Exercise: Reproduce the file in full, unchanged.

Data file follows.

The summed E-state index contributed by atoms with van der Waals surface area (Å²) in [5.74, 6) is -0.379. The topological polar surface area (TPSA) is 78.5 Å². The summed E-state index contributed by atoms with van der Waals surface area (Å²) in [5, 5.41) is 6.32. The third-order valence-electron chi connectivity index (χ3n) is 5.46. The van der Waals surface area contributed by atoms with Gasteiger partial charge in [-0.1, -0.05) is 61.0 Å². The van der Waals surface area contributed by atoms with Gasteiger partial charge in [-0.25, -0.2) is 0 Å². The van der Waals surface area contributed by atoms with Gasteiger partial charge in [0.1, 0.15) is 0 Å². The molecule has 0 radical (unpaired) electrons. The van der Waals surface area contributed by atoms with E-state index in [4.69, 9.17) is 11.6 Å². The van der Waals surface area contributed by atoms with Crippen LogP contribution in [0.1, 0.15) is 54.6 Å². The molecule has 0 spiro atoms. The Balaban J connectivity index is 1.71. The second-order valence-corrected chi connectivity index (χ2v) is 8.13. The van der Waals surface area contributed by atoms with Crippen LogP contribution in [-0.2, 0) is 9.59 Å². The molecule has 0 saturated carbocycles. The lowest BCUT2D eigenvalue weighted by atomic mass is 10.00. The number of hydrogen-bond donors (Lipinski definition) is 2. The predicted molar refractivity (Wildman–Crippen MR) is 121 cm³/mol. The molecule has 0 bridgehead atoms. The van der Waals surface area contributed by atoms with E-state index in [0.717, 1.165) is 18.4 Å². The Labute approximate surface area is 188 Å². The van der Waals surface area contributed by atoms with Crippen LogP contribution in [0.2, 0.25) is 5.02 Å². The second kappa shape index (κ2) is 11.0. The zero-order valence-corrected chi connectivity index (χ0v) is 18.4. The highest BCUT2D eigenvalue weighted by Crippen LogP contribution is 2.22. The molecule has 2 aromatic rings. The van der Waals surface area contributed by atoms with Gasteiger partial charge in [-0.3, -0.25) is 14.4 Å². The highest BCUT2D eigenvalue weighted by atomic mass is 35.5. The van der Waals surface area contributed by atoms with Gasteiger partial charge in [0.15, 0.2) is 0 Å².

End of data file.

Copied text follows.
The summed E-state index contributed by atoms with van der Waals surface area (Å²) in [5.74, 6) is -0.379. The topological polar surface area (TPSA) is 78.5 Å². The summed E-state index contributed by atoms with van der Waals surface area (Å²) in [5, 5.41) is 6.32. The third-order valence-electron chi connectivity index (χ3n) is 5.46. The van der Waals surface area contributed by atoms with Gasteiger partial charge in [-0.1, -0.05) is 61.0 Å². The van der Waals surface area contributed by atoms with Gasteiger partial charge in [-0.25, -0.2) is 0 Å². The van der Waals surface area contributed by atoms with Gasteiger partial charge in [0.1, 0.15) is 0 Å². The molecule has 0 radical (unpaired) electrons. The van der Waals surface area contributed by atoms with E-state index in [4.69, 9.17) is 11.6 Å². The van der Waals surface area contributed by atoms with Crippen LogP contribution in [0.1, 0.15) is 54.6 Å². The molecule has 0 spiro atoms. The Balaban J connectivity index is 1.71. The second-order valence-corrected chi connectivity index (χ2v) is 8.13. The van der Waals surface area contributed by atoms with Crippen LogP contribution in [-0.2, 0) is 9.59 Å². The molecule has 0 saturated carbocycles. The lowest BCUT2D eigenvalue weighted by atomic mass is 10.00. The number of hydrogen-bond donors (Lipinski definition) is 2. The predicted molar refractivity (Wildman–Crippen MR) is 121 cm³/mol. The molecule has 0 bridgehead atoms. The van der Waals surface area contributed by atoms with E-state index in [0.717, 1.165) is 18.4 Å². The Labute approximate surface area is 188 Å². The van der Waals surface area contributed by atoms with Crippen LogP contribution in [0.2, 0.25) is 5.02 Å². The second kappa shape index (κ2) is 11.0. The zero-order valence-corrected chi connectivity index (χ0v) is 18.4. The highest BCUT2D eigenvalue weighted by Crippen LogP contribution is 2.22. The molecule has 2 aromatic rings. The van der Waals surface area contributed by atoms with Gasteiger partial charge in [-0.3, -0.25) is 14.4 Å². The highest BCUT2D eigenvalue weighted by atomic mass is 35.5. The van der Waals surface area contributed by atoms with Gasteiger partial charge in [0.15, 0.2) is 0 Å².